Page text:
A Christ disciple should become familiar with various translations of the Bible in addition to the writings of gifted Christian authors who provide educational and supplemental perspectives and insights.  I try not to be judgmental but I do have a problem with believers who’ve graduated from high school yet still give as a lame excuse, “I’m not a good reader”.  There’s so much wisdom to be gained from respected writers; from C.S. Lewis to Ravi Zacharias, from Billy Graham to Brennan Manning (just to name a few out of the many I admire) and anybody can buy one of their engaging books for less than lunch at Applebee’s!  Don’t let laziness keep you from growing and maturing as a follower of Jesus.  One can’t amass too much wisdom.  J.P. Moreland said, “Wisdom is the application of knowledge gained from studying both God’s written Word and His revealed truth in creation.  If we’re going to be wise, spiritual people prepared to meet the crises of our age, we must be a studying, learning community that values the life of the mind.”  There are also TV and YouTube sermons preached by servants of the Lord (like T.D. Jakes and Joyce Meyers) that’ll inspire and elevate your spirits on a regular basis.  And, of course, there’s your local church that’s indispensable to your ongoing training in discipleship.  You shouldn’t just attend, you should be involved.  What I’m trying to say is this: The more of God we absorb into our life the less this crazy, mixed-up world will be able to infiltrate and corrupt our divinely-ordained purpose for taking another breath.  Discipleship is a full-time job, not a hobby.  But what I found in my own spiritual journey is the better I got to know Jesus the more I wanted to be one of His “fishers of people.”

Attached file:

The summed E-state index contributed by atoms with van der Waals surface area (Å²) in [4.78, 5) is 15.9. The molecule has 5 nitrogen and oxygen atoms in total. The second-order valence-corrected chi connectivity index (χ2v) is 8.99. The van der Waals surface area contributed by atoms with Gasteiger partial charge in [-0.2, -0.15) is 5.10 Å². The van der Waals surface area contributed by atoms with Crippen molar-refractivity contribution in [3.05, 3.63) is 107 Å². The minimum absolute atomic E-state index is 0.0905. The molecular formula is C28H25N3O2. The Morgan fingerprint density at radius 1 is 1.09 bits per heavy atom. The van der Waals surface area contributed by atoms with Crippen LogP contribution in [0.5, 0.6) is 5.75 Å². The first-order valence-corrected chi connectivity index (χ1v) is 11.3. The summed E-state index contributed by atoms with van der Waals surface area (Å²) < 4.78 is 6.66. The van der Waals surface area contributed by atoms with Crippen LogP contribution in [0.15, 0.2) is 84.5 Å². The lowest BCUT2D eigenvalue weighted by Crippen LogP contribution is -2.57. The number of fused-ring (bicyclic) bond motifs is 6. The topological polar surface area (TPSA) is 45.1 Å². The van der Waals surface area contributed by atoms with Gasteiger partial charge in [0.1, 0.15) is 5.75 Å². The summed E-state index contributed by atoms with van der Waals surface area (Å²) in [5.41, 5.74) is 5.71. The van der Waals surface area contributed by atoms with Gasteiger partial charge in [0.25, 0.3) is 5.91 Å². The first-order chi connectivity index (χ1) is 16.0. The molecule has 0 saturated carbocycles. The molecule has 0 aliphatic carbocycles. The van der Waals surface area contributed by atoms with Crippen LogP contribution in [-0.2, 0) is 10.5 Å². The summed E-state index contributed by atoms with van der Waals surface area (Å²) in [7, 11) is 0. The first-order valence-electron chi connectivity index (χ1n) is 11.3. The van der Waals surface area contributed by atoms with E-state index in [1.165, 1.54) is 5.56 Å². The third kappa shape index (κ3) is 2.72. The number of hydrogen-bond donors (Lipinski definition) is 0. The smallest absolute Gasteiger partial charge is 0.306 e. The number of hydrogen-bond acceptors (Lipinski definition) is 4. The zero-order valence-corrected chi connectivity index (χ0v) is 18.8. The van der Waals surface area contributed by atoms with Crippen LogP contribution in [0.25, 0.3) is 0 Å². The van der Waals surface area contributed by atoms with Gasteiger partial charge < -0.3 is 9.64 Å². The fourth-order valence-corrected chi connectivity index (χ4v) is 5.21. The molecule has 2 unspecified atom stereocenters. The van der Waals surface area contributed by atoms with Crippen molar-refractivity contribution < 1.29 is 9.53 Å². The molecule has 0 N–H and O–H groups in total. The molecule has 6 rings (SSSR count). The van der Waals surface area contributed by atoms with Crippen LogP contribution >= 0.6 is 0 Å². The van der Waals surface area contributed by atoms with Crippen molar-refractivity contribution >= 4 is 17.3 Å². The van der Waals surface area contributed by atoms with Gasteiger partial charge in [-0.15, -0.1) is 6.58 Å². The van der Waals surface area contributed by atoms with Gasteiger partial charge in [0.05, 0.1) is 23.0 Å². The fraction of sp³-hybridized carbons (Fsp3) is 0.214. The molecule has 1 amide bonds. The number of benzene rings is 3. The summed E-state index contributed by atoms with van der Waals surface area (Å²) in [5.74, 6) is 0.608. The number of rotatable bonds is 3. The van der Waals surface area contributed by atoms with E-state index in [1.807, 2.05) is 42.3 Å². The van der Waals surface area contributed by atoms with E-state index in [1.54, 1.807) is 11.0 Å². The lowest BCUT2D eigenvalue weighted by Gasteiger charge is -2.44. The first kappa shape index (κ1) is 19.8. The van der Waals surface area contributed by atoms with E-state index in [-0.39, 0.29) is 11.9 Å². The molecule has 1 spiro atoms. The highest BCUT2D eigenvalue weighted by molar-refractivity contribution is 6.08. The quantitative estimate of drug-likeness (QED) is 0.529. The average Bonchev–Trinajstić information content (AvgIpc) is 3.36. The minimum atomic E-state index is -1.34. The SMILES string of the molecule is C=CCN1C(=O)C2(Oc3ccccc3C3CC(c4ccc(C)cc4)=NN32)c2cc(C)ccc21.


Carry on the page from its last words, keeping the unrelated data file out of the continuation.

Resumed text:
But when it comes right down to it becoming a Christ disciple isn’t something that just happens to us whether we intend to be one or not.  No, it requires a sober, deliberate decision be made of our own volition.  God will indeed call us but He’ll never coerce us.  He respects our free will explicitly and will abide by the choices we make regardless of His preferences for us.  No one achieves disciple status by accident.  Becoming an adherent of our Savior has to be our #1 ambition with everything and everyone else coming in a distant second.  It can’t be kept a secret, either.  Willard wrote, “We should apprentice ourselves to Jesus in a solemn manner, and we should let those around us know that we’ve done so.”  Otherwise we’re spinning our wheels, wasting precious time pretending to be something we ain’t.  Discipleship is the biggest responsibility a saved soul can take on during this mortal phase of existence.  It’s the greatest honor a born again Christian can acquire.  It’s worth every difficulty that comes along.  As Jesus said, Take my yoke on you and learn from me, because I am gentle and humble in heart, and you will find rest for your souls.  For my yoke is easy to bear, and my load is not hard to carry (Matthew 11:29-30).  Face it; everybody ends up with a yoke of some kind to shoulder throughout this earthly life.  I’ve found that Christ’s is the lightest of all.  So discipleship?  Where do I sign up?